Teams have losing streaks. Unless they’re the Harlem Globetrotters or the Alabama Crimson Tide football team, it’s inevitable. As such, fans are pushed to decide how to deal with the weak spots, when they arrive. The two main options seem to be “Remain Supportive” or “Show Your Displeasure In A Loud And Embarrassing Manner.” I have a few hints to help you survive the bad times.
It’s hidden internally rather well, but I remember the responses I began hearing from Cubs fans after the 1984 National League Championship Series switched to California. The series plummeted into the septic system, with a few opportunities to be saved. The Cubs led in all three games, but not when it mattered. Cardinals fans and White Sox fans were more supportive than Cubs fans. I was too shocked to feel anything.
The 2018 Cubs are a good team. I place them as a very good team. with the entire league in a state of flux. Because that’s how baseball works. The Cubs are currently slumping, though a bit short of the free-fall the Dodgers survived in 2017. In two months, we’ll have a better read on things, but the simple act of “having a day off” is huge in the day-to-day aspect of MLB now.
While you likely all have some tips on surviving losing skids, and you’re welcomed to chime in with them below, I have four that have helped me quite a bit. I look forward to reading yours, as well.
The first is to Respect Your Opponent.
Regardless who the Cubs are playing, respect their talent. Regardless what your “reason” for disliking a rival, he likely fought through six to eight levels of the minor leagues to get where he is now. You don’t have to like them. Respect them.
And, if the team has a figurative door knob on their roster, yeah, you can dislike him. For instance, I was reminded of former reliever Steve Kline overnight. He was once quoted as wishing physical harm to Mark Prior, while in his thirties. Kline is now a pitching coach. I hope he’s matured.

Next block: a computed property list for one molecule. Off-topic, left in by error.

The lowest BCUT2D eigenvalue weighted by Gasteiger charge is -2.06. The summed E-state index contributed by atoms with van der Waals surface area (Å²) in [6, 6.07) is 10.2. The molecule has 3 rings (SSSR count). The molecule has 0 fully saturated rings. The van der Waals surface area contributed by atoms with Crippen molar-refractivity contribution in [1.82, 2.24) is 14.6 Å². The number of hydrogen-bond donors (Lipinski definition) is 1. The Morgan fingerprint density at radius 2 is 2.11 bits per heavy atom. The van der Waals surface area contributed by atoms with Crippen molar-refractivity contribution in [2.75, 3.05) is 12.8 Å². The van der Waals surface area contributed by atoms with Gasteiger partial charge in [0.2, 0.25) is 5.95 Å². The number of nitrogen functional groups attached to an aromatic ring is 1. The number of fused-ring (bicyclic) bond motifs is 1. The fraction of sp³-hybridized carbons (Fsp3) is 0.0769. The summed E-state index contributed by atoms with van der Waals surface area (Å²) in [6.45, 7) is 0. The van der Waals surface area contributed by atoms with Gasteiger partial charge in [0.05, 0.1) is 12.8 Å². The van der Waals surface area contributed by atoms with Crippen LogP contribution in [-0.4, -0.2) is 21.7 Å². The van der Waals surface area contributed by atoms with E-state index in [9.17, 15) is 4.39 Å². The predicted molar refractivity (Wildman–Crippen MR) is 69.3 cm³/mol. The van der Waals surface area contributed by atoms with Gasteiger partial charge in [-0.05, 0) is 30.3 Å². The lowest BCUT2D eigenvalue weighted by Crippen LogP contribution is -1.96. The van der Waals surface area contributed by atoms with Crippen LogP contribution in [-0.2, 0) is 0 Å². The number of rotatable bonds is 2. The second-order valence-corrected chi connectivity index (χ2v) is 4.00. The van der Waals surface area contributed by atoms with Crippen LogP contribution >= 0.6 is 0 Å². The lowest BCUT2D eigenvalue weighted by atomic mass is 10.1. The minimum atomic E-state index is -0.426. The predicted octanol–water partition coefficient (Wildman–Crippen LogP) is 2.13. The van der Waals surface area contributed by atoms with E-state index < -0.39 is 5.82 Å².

Whoever the team is, realize that their squad has talent. As people should have thought about the Cubs in the day. “But, you don’t understaaaaaaaaaaand the abuse I received from...........”. Oh, I think I’m quite familiar with being shunned. Which doesn’t change that the fifth infielder on an MLB roster is a really sensational player. Which is why he’s getting paid.
The second is to Have An Exit Strategy.
I’ve heard announcers note that the toughest gig in sports is to solo announce a baseball game where your team is getting throttled. Saying “Ball twelve” might seem funny at the time, but the pitcher likely feels worse about his failure than anyone else. When a defender records three errors in a game, or strikes out for the fourth time, it’s tough to turn that into quality radio or television.
As a fan, unless your paid gig is to follow the game, walk away. You’ll likely have notes popping on your phone. However, if a game becomes a walkover early, do something else. Listen to some music. Take your kids to a park. Take in a movie.
Very little good comes from watching a bad game. Believe me. You can catch up on what happened, later.
The third is to Learn Something.
Approach every game with wanting to learn something. It could be about a current Cubs player, or an opponent. Some announcers are good at incorporating history (Baseball or other.) into the broadcast. If I come out smarter from listening to a game, at least there’s that.